A gentle reminder ...

The goal of this blog initially was for Mr. Mc to show his students and friends what he doing while in Pennsylvania and DC in 2011. Now it's being used as a place for him, travelling colleagues and former students to discuss edumacation and history related "stuff" as well as ... well, anything which pops into his head. Mr. Mc would never knowingly embarrass either the school he loves or the family he is devoted to. By joining in the discussion, he expects the same of you.

Tuesday, August 26, 2014

A map literally dripping with anger

States Names, Jaune Quick-to See Smith, 2001
Smithsonian American Art Museum
I have used this piece of art before in class and I was wondering if I needed to put away this year. I started using artwork consistently in 2011 and so this was year four for this piece. Its a great way to start the year and I knew the kids would get into it. I just wasn't sure what new things we would find after nearly 150 young eyes had already explored it.

I was wrong! I just needed fresh eyes to show me.

I wrote about this painting and my students experiences with it first in 2011. A link to that post is here. Each year, I have had students analyze it and they notice things new each year. This year, the insights to add are:

The oceans are black, but the artist made the lakes white. Why?
The blue paint drips in the Gulf of Mexico look like their showing the route of a ship going south.
The eastern seaboard was painted, then painted over in white and then dripped in paint.
It looks like the painting is melting, like crayons, not paint dripping.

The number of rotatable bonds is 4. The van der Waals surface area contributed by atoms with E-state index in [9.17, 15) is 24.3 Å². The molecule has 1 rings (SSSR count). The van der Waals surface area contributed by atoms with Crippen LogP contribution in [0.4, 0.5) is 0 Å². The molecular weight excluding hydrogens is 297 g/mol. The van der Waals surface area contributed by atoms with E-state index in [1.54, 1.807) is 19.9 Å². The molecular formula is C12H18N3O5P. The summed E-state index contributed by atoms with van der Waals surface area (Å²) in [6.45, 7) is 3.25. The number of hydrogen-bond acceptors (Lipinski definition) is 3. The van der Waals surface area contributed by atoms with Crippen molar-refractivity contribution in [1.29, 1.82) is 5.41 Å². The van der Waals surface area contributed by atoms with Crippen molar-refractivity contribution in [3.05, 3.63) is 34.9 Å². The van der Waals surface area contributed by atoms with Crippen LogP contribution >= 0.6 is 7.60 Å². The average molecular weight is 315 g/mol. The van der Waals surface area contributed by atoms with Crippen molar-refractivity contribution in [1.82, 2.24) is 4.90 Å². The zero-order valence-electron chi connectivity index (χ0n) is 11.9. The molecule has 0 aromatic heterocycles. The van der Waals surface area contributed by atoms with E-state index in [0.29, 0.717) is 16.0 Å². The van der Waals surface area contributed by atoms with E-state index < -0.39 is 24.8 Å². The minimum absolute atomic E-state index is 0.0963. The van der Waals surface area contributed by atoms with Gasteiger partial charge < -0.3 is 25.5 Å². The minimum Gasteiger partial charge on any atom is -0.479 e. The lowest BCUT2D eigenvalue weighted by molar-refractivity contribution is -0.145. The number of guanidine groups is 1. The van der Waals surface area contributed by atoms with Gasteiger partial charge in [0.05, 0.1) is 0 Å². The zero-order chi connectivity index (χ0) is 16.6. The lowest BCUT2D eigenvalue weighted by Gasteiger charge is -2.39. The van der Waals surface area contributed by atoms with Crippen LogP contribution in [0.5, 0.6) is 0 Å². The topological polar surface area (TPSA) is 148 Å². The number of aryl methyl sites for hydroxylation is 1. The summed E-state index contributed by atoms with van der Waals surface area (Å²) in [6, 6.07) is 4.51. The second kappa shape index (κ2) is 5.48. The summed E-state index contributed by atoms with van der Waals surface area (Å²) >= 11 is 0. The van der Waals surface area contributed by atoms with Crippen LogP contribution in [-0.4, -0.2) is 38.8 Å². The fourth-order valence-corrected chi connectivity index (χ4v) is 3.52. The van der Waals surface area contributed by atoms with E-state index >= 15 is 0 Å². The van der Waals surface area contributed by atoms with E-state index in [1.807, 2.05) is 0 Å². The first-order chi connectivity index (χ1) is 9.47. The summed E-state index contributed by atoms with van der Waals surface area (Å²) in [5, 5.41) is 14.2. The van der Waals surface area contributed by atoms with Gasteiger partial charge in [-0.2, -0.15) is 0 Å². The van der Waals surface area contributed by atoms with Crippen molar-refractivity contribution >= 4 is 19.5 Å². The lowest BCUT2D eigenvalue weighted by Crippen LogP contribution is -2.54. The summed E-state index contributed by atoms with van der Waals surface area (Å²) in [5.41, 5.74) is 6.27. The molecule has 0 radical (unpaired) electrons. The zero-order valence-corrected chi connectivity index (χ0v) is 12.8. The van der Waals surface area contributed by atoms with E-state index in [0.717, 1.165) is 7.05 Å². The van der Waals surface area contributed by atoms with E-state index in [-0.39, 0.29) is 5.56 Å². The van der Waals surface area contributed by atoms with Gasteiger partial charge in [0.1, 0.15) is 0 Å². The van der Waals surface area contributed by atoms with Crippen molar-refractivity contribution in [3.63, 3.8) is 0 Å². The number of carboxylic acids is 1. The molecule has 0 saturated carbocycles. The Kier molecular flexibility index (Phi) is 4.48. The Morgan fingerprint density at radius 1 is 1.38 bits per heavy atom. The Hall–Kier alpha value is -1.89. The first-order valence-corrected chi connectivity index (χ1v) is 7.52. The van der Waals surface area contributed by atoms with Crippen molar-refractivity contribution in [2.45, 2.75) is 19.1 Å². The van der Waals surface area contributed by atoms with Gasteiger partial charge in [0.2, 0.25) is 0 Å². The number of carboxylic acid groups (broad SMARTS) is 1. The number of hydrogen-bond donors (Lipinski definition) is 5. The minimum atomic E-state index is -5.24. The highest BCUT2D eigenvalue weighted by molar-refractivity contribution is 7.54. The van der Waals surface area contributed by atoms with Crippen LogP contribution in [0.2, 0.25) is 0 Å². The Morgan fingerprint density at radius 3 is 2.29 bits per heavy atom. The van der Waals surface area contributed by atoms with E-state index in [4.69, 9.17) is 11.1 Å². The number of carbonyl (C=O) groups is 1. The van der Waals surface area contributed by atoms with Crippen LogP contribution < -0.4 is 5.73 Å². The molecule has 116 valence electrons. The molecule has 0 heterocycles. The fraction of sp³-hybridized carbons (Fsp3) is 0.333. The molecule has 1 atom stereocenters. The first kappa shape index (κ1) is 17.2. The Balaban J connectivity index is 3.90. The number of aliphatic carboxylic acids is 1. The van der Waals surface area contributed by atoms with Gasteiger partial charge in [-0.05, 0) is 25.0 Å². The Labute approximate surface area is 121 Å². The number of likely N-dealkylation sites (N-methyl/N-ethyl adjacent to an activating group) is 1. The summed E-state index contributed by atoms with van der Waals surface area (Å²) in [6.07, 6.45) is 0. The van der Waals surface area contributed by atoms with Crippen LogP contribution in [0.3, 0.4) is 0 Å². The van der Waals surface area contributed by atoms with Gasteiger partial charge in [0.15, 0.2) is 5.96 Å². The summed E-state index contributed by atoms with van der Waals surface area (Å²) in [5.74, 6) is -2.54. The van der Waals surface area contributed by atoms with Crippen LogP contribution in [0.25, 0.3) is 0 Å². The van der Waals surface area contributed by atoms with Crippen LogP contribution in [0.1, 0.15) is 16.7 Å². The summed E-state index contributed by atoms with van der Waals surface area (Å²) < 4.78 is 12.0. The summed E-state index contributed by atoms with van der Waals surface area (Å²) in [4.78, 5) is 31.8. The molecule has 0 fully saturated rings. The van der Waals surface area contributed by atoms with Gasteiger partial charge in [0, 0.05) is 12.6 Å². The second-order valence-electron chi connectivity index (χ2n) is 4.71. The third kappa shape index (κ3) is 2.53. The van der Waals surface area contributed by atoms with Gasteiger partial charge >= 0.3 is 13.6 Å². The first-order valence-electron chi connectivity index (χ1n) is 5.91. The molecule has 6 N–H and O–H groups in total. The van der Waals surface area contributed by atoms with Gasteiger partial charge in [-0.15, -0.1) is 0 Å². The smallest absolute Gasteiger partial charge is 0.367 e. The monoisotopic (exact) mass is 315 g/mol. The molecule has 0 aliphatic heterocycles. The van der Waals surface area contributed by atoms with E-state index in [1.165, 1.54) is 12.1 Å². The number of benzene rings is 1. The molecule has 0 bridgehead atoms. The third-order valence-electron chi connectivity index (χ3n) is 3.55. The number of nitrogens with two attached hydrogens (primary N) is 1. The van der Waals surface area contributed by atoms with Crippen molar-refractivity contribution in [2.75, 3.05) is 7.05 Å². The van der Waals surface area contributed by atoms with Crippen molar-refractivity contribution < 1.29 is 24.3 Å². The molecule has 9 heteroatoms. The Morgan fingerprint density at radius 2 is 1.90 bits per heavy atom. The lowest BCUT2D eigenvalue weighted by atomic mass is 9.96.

Canada and Mexico look like they were intentionally painted white. The US has all those colors.

There were heated discussions of how the dripping was achieved. There were several questions about they meaning of the painting: climate change, time zones, unity, sadness.

After were explored the painting, I found a video of Ms. Smith talking about this painting:

It sparked a discussion on how the different European nations built empires. Spaniards conquered for God and for gold. The French explored in small parties call 'coureur de bois' and built partnerships with the Native Americans in the St. Lawrence Basin, Great Lakes and Misssissippi River. Because England never had a specific policy in their colonization (each colonizing group had their own specific charter), there was a never a consistent policy on how to deal with the Native Americans. So you see a little of both tactics-in some cases, they partnered with the 'Indians', in other cases, they tried to dominate the first inhabitants.

Not bad for the first week of school and photocopy of a painting. Guess I keep it in starting line up for next year.

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